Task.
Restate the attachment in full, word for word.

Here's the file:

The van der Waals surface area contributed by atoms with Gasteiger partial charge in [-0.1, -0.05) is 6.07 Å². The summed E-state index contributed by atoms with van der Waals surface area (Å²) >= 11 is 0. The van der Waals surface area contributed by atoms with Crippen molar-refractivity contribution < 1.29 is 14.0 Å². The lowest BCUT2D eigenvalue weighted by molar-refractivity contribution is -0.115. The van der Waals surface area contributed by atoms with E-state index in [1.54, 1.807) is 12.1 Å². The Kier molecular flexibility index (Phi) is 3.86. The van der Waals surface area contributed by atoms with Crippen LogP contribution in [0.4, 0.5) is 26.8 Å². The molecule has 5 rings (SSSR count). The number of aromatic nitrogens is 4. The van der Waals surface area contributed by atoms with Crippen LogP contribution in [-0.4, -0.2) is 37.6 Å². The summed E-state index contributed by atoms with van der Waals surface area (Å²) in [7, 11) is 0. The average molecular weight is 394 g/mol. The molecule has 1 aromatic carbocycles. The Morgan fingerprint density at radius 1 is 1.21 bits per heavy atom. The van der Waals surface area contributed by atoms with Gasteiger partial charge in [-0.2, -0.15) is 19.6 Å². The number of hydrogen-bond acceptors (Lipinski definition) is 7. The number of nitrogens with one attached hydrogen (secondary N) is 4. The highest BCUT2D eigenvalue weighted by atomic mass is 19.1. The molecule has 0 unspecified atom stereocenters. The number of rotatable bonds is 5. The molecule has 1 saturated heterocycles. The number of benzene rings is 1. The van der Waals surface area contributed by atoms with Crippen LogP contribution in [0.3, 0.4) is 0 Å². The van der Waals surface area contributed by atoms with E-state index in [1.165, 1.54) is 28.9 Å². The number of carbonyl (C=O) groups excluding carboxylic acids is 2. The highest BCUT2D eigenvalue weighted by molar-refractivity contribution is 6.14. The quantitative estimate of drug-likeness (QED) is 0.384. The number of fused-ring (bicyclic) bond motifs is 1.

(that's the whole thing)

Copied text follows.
The van der Waals surface area contributed by atoms with Gasteiger partial charge in [-0.1, -0.05) is 6.07 Å². The summed E-state index contributed by atoms with van der Waals surface area (Å²) >= 11 is 0. The van der Waals surface area contributed by atoms with Crippen molar-refractivity contribution < 1.29 is 14.0 Å². The lowest BCUT2D eigenvalue weighted by molar-refractivity contribution is -0.115. The van der Waals surface area contributed by atoms with E-state index in [1.54, 1.807) is 12.1 Å². The Kier molecular flexibility index (Phi) is 3.86. The van der Waals surface area contributed by atoms with Crippen LogP contribution in [0.4, 0.5) is 26.8 Å². The molecule has 5 rings (SSSR count). The number of aromatic nitrogens is 4. The van der Waals surface area contributed by atoms with Crippen LogP contribution in [-0.4, -0.2) is 37.6 Å². The summed E-state index contributed by atoms with van der Waals surface area (Å²) in [7, 11) is 0. The average molecular weight is 394 g/mol. The molecule has 1 aromatic carbocycles. The Morgan fingerprint density at radius 1 is 1.21 bits per heavy atom. The van der Waals surface area contributed by atoms with Gasteiger partial charge in [-0.2, -0.15) is 19.6 Å². The number of hydrogen-bond acceptors (Lipinski definition) is 7. The number of nitrogens with one attached hydrogen (secondary N) is 4. The highest BCUT2D eigenvalue weighted by atomic mass is 19.1. The molecule has 0 unspecified atom stereocenters. The number of rotatable bonds is 5. The molecule has 1 saturated heterocycles. The number of benzene rings is 1. The van der Waals surface area contributed by atoms with Crippen LogP contribution in [0.3, 0.4) is 0 Å². The van der Waals surface area contributed by atoms with E-state index in [1.165, 1.54) is 28.9 Å². The number of carbonyl (C=O) groups excluding carboxylic acids is 2. The highest BCUT2D eigenvalue weighted by molar-refractivity contribution is 6.14. The quantitative estimate of drug-likeness (QED) is 0.384. The number of fused-ring (bicyclic) bond motifs is 1.